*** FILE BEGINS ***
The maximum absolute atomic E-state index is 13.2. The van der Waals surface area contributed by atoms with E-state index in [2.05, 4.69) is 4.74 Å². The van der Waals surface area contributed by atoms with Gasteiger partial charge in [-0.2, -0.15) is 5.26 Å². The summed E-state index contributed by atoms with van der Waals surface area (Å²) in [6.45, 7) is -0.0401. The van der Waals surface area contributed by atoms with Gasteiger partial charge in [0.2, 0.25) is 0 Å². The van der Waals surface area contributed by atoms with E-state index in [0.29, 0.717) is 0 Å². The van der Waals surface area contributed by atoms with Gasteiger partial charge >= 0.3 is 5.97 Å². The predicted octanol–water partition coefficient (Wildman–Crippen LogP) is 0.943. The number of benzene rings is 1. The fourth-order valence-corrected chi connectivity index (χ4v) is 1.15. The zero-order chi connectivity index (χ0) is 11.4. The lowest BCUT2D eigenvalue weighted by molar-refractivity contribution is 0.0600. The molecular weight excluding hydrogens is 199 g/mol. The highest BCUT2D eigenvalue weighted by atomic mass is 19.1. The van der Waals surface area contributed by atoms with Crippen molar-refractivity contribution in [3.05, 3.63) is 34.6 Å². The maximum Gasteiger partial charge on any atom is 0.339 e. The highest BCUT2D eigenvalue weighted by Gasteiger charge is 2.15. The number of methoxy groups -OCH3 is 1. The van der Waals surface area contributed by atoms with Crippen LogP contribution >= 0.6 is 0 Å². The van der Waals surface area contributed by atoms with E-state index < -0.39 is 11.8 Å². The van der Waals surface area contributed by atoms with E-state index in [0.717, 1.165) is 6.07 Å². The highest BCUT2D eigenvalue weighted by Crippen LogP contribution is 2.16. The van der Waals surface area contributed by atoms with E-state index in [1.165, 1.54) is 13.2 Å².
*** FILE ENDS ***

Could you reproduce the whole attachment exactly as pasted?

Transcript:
The maximum absolute atomic E-state index is 13.2. The van der Waals surface area contributed by atoms with E-state index in [2.05, 4.69) is 4.74 Å². The van der Waals surface area contributed by atoms with Gasteiger partial charge in [-0.2, -0.15) is 5.26 Å². The summed E-state index contributed by atoms with van der Waals surface area (Å²) in [6.45, 7) is -0.0401. The van der Waals surface area contributed by atoms with Gasteiger partial charge in [0.2, 0.25) is 0 Å². The van der Waals surface area contributed by atoms with E-state index in [0.29, 0.717) is 0 Å². The van der Waals surface area contributed by atoms with Gasteiger partial charge >= 0.3 is 5.97 Å². The predicted octanol–water partition coefficient (Wildman–Crippen LogP) is 0.943. The number of benzene rings is 1. The fourth-order valence-corrected chi connectivity index (χ4v) is 1.15. The zero-order chi connectivity index (χ0) is 11.4. The lowest BCUT2D eigenvalue weighted by molar-refractivity contribution is 0.0600. The molecular weight excluding hydrogens is 199 g/mol. The highest BCUT2D eigenvalue weighted by atomic mass is 19.1. The van der Waals surface area contributed by atoms with Crippen molar-refractivity contribution in [3.05, 3.63) is 34.6 Å². The maximum Gasteiger partial charge on any atom is 0.339 e. The highest BCUT2D eigenvalue weighted by Gasteiger charge is 2.15. The number of methoxy groups -OCH3 is 1. The van der Waals surface area contributed by atoms with Crippen LogP contribution >= 0.6 is 0 Å². The van der Waals surface area contributed by atoms with E-state index < -0.39 is 11.8 Å². The van der Waals surface area contributed by atoms with E-state index in [0.717, 1.165) is 6.07 Å². The highest BCUT2D eigenvalue weighted by Crippen LogP contribution is 2.16. The van der Waals surface area contributed by atoms with E-state index in [1.165, 1.54) is 13.2 Å².